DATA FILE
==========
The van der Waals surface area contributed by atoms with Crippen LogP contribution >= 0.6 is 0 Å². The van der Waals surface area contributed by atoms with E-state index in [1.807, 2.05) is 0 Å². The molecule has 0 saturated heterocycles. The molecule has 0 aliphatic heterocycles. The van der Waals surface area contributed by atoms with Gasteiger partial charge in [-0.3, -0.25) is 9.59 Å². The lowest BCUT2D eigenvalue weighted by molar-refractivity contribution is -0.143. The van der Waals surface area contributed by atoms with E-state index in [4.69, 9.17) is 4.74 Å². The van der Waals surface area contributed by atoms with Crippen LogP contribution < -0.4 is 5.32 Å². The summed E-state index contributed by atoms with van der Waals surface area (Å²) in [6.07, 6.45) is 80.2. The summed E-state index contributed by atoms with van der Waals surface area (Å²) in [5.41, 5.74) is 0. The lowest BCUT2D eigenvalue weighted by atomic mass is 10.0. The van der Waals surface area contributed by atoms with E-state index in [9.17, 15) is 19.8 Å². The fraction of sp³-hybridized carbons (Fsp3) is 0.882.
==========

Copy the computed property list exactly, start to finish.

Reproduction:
The van der Waals surface area contributed by atoms with Crippen LogP contribution >= 0.6 is 0 Å². The van der Waals surface area contributed by atoms with E-state index in [1.807, 2.05) is 0 Å². The molecule has 0 saturated heterocycles. The molecule has 0 aliphatic heterocycles. The van der Waals surface area contributed by atoms with Gasteiger partial charge in [-0.3, -0.25) is 9.59 Å². The lowest BCUT2D eigenvalue weighted by molar-refractivity contribution is -0.143. The van der Waals surface area contributed by atoms with E-state index in [4.69, 9.17) is 4.74 Å². The van der Waals surface area contributed by atoms with Crippen LogP contribution < -0.4 is 5.32 Å². The summed E-state index contributed by atoms with van der Waals surface area (Å²) in [6.07, 6.45) is 80.2. The summed E-state index contributed by atoms with van der Waals surface area (Å²) in [5.41, 5.74) is 0. The lowest BCUT2D eigenvalue weighted by atomic mass is 10.0. The van der Waals surface area contributed by atoms with E-state index in [9.17, 15) is 19.8 Å². The fraction of sp³-hybridized carbons (Fsp3) is 0.882.